In the digital age of film, movies should have the same release date worldwide.

For the sake of the argument I am writing this from the perspective of an Australian film fan even though I acknowledge that this is a problem worldwide.
As a movie fan this is one thing that really annoys me, the fact that movie release dates differ around the world from the release dates of that of North America and in some cases the dates can differ dramatically. There are plenty of wide release movies that come out in the US but get limited or no release in Australia. In an age of digital media, the Internet and first world problems, this is something that can and should change. Why should we have to wait days, weeks or even months for a movie?
The release of John Wick: Chapter 2 is what prompted me to write this piece; given the fact it is released on May 18th in Australia but was released in North America on the 10th of February. That’s a 3-month difference. John Wick is also being released on Digital Download in the US on the 23rd of May that means it’s not even out a week in Australian Cinemas before it will be able to be accessed online. The same thing has happened with Get Out, which was released at the star of May in Australia but has just been released for Digital Download in North America. I understand that Get Out was an unknown property and considered a risk but given its success in the US market surely someone would have thought to bring it forward. The same thing is occurring with The Circle, the latest Tom Hanks movie, it got a wide release in America early May and wont come out until July in Australia. These movies are available online at the same time they are in Australian Cinemas and with the rising prices of movie tickets it may come as no surprise that Australia is the pirate nation when a cheap or free option is available.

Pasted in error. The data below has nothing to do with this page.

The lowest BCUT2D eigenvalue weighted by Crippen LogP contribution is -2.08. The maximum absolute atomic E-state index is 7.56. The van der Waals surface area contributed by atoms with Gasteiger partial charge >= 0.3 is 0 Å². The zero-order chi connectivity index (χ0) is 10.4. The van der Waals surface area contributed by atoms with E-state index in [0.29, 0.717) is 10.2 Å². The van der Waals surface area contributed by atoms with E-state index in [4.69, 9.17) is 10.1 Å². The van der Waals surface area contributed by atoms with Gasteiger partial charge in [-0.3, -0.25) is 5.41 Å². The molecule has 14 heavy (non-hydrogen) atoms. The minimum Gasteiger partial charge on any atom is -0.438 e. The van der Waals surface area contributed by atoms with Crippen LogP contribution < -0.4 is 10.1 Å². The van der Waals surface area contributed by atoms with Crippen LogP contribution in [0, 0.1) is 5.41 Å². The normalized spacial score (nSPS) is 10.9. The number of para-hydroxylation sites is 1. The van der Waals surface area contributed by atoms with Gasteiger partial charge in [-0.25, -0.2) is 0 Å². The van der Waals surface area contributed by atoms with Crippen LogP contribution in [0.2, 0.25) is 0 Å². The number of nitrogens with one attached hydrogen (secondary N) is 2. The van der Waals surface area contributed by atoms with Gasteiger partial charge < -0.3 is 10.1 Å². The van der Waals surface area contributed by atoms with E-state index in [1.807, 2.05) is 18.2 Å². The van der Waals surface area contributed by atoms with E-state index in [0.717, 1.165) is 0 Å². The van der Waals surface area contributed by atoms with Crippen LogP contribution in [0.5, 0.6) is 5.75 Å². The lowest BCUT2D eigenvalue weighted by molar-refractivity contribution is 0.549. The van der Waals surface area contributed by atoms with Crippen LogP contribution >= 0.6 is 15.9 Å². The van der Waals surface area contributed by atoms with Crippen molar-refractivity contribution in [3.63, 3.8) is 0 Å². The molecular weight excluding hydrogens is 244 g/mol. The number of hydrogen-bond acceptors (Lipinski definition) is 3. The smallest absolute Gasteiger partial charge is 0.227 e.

Another recent example is in Australia, Alien: Covenant was released on the 11th of May whilst America got King Arthur Legend of the Sword on the 11th. The week later Australia got King Arthur and America got Alien: Covenant. This seems extremely weird to me. Why not release them on the same weekend allowing for a bigger international opening. People in Australia hear that King Arthur bombed might influence their decision to go see it. Whilst it is frustrating to have movies come out so far apart it is equally surprising that they would come out on alternate weekends. I am unsure of what the studio and distributers reasons for this are but I can’t imagine it helps with the Box Office.
This is where the story gets really bizarre. Australia gets Disney Marvel movies a week earlier than America. In fact this year we had Guardians of the Galaxy Vol.2 in Australian Cinemas before the North American Critics embargo had lifted. I am not complaining about that. It is nice to get something first considering how long we wait for movies but this is something I do not understand. Why do we get big blockbusters like Marvel films early yet have to wait several months for other movies? We get Star Wars on the same day, which I think is awesome but why can’t this happen for all major releases.